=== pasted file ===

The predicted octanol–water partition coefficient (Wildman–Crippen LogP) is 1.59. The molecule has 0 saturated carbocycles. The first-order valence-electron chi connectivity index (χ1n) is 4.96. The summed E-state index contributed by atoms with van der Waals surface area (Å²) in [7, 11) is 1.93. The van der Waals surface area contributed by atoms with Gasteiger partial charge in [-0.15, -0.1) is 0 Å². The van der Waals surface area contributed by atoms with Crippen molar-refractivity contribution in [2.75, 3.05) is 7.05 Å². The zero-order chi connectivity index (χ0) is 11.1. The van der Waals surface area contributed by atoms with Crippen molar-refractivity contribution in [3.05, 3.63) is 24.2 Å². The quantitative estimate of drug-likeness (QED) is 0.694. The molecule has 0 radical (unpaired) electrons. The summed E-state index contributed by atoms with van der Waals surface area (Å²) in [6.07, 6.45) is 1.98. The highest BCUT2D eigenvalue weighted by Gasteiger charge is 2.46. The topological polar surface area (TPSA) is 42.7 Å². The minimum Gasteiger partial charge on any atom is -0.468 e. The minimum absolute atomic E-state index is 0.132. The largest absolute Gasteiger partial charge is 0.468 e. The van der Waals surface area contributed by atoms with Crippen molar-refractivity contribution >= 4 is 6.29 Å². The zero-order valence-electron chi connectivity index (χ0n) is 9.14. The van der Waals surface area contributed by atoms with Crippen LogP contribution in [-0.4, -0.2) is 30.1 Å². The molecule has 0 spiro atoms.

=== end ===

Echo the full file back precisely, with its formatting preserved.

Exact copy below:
The predicted octanol–water partition coefficient (Wildman–Crippen LogP) is 1.59. The molecule has 0 saturated carbocycles. The first-order valence-electron chi connectivity index (χ1n) is 4.96. The summed E-state index contributed by atoms with van der Waals surface area (Å²) in [7, 11) is 1.93. The van der Waals surface area contributed by atoms with Gasteiger partial charge in [-0.15, -0.1) is 0 Å². The van der Waals surface area contributed by atoms with Crippen molar-refractivity contribution in [2.75, 3.05) is 7.05 Å². The zero-order chi connectivity index (χ0) is 11.1. The van der Waals surface area contributed by atoms with Crippen molar-refractivity contribution in [3.05, 3.63) is 24.2 Å². The quantitative estimate of drug-likeness (QED) is 0.694. The molecule has 0 radical (unpaired) electrons. The summed E-state index contributed by atoms with van der Waals surface area (Å²) in [6.07, 6.45) is 1.98. The highest BCUT2D eigenvalue weighted by Gasteiger charge is 2.46. The topological polar surface area (TPSA) is 42.7 Å². The minimum Gasteiger partial charge on any atom is -0.468 e. The minimum absolute atomic E-state index is 0.132. The largest absolute Gasteiger partial charge is 0.468 e. The van der Waals surface area contributed by atoms with Crippen molar-refractivity contribution >= 4 is 6.29 Å². The zero-order valence-electron chi connectivity index (χ0n) is 9.14. The van der Waals surface area contributed by atoms with Crippen LogP contribution in [-0.4, -0.2) is 30.1 Å². The molecule has 0 spiro atoms.